UC Board of Regents to Vote on Raising Out-of-State Tuition for Second Year Running

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The University of California (UC) Board of Regents will vote on a 2.6 percent tuition raise for nonresident undergraduate students—including out-of-state, undocumented, and international students—on March 13. The Board of Regents also raised nonresident undergraduate tuition last year.

The UC Office of the President (UCOP) proposed the tuition raise, which would increase the UC Nonresident Supplemental Tuition (NRST) by 2.6 percent ($762), bringing it up to $29,754 for the 2019-20 academic year. The NRST is a mandatory additional fee nonresident students have to pay along with the $12,570 for UC tuition, making their total cost of attendance $42,324. Last year saw a 3.5 percent increase in the NRST, nearly a thousand-dollar increase.

The UC Board of Regents anticipates $28.9 million in revenue from the tuition hike, which it will use to fund system-wide programs and services, such as assistance with food and housing or increasing graduation rates, according to the regents’ proposal.

At UCSD, the NRST has been used to upkeep the Teaching and Learning Commons, support student success coaches, and expand mental health and health promotion services. The NRST’s role in funding the UC system has become increasingly vital over the past two decades, partially to mitigate the impact of state funding decline.

Tuition and fees currently represent 45 percent of expenditures for education, as opposed to only 19 percent in 2000-01, according to a budget breakdown in the proposal. Nonresident student enrollment has similarly increased in recent years for this reason, growing from only 5 percent in 2010-2011 to the current 17.5 percent.

The proposal further asserts that nonresident UC students “generally come from families with greater financial resources compared to California resident families,” and “are much less likely to borrow a student loan compared to California resident undergraduates.”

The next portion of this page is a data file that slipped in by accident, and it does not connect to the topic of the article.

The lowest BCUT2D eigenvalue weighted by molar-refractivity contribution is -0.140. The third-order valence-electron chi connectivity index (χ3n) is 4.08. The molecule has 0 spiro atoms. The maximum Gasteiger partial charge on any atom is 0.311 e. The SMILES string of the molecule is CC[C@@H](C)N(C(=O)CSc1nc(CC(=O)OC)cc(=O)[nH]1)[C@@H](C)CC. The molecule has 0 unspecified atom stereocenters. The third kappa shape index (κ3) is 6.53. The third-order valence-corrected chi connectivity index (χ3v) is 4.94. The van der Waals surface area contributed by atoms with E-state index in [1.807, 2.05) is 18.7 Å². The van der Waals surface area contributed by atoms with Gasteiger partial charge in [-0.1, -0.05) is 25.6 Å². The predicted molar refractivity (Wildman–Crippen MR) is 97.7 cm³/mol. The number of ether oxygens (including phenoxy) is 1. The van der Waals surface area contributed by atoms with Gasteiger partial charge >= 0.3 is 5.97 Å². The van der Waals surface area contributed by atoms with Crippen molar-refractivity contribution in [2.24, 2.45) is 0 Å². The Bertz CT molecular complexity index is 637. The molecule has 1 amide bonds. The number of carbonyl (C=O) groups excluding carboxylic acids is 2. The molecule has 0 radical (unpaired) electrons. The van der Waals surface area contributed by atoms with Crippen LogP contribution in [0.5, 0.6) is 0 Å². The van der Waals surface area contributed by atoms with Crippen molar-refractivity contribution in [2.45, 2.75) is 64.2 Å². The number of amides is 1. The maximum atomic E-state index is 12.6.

“There are a lot of stereotypes about non-resident students…being ultra-wealthy,” Warren College Internal Vice President Liz Niculescu wrote in a letter to the Board of Regents. “The fact that we chose to attend UCSD seems to be perceived by the Regents as an open invitation to raise tuition. That sort of thinking is [sic] discriminatory and prejudiced in every sense of those words.”

Tuition for California residents has remained flat for seven out of the last eight years, according to a press release from the UC Office of the President. The Board of Regents last increased resident tuition in 2017, which was the first increase since 2011.

Gov. Gavin Newsom released a state budget proposal in January allocating an unprecedented amount of funds to the UC system, on the condition that the system increases enrollment by 1,000 and does not increase resident tuition. The UC system had requested funds to increase enrollment by 2,500 students.

“We respectfully assert that targeting nonresidents is simply not the way to go [for providing affordable education to residents],” UC Student Association President Caroline Siegel-Singh wrote in a letter to the California Legislature. “If there’s one thing that our recent national political discourse has proven, it is that the easiest way to voice our greatest fears, concerns, and pain is to scapegoat those who look a little less like us.”

In addition to the tuition raise, the Board of Regents is also scheduled to vote on the lease for a new Target that will take the UCSD Bookstore’s current location, and the construction of new housing in Pepper Canyon West.

“Non-resident students experience food and housing insecurity as resident students do, and I am concerned that increasing tuition would further exacerbate these issues,” Student Regent-designate Hayley Weddle told The Triton. “Raising tuition runs counter to supporting non-resident students’ success, and would be a disservice to valuable members of our UC community.”

Vrinda Chauhan is a Staff Writer for The Triton.